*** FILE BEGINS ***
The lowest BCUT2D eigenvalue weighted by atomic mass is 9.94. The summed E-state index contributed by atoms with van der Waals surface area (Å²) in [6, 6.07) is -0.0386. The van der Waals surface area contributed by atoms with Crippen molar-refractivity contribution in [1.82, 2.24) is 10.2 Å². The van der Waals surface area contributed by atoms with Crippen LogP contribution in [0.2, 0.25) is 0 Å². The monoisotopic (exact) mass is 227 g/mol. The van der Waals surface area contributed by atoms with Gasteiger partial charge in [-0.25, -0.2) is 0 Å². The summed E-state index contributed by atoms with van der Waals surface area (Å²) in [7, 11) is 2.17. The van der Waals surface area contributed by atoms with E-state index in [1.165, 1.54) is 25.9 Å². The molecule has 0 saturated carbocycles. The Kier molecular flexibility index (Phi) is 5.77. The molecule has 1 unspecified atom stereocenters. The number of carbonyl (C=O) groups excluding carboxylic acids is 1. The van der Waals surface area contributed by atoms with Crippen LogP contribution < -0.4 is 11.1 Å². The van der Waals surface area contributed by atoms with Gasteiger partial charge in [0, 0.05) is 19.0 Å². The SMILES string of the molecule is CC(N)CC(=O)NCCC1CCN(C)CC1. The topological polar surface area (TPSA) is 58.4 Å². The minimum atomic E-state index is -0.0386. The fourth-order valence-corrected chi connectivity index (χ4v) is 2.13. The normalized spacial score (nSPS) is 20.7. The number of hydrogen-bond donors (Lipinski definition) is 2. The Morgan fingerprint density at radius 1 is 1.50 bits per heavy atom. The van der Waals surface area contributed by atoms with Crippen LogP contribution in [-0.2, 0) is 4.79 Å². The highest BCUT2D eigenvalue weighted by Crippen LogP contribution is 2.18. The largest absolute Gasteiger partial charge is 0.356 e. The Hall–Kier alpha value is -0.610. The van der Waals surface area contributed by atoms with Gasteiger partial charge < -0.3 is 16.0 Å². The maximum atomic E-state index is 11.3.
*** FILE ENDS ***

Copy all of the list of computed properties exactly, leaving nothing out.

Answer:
The lowest BCUT2D eigenvalue weighted by atomic mass is 9.94. The summed E-state index contributed by atoms with van der Waals surface area (Å²) in [6, 6.07) is -0.0386. The van der Waals surface area contributed by atoms with Crippen molar-refractivity contribution in [1.82, 2.24) is 10.2 Å². The van der Waals surface area contributed by atoms with Crippen LogP contribution in [0.2, 0.25) is 0 Å². The monoisotopic (exact) mass is 227 g/mol. The van der Waals surface area contributed by atoms with Gasteiger partial charge in [-0.25, -0.2) is 0 Å². The summed E-state index contributed by atoms with van der Waals surface area (Å²) in [7, 11) is 2.17. The van der Waals surface area contributed by atoms with E-state index in [1.165, 1.54) is 25.9 Å². The molecule has 0 saturated carbocycles. The Kier molecular flexibility index (Phi) is 5.77. The molecule has 1 unspecified atom stereocenters. The number of carbonyl (C=O) groups excluding carboxylic acids is 1. The van der Waals surface area contributed by atoms with Crippen LogP contribution < -0.4 is 11.1 Å². The van der Waals surface area contributed by atoms with Gasteiger partial charge in [0, 0.05) is 19.0 Å². The SMILES string of the molecule is CC(N)CC(=O)NCCC1CCN(C)CC1. The topological polar surface area (TPSA) is 58.4 Å². The minimum atomic E-state index is -0.0386. The fourth-order valence-corrected chi connectivity index (χ4v) is 2.13. The normalized spacial score (nSPS) is 20.7. The number of hydrogen-bond donors (Lipinski definition) is 2. The Morgan fingerprint density at radius 1 is 1.50 bits per heavy atom. The van der Waals surface area contributed by atoms with Crippen LogP contribution in [-0.2, 0) is 4.79 Å². The highest BCUT2D eigenvalue weighted by Crippen LogP contribution is 2.18. The largest absolute Gasteiger partial charge is 0.356 e. The Hall–Kier alpha value is -0.610. The van der Waals surface area contributed by atoms with Gasteiger partial charge < -0.3 is 16.0 Å². The maximum atomic E-state index is 11.3.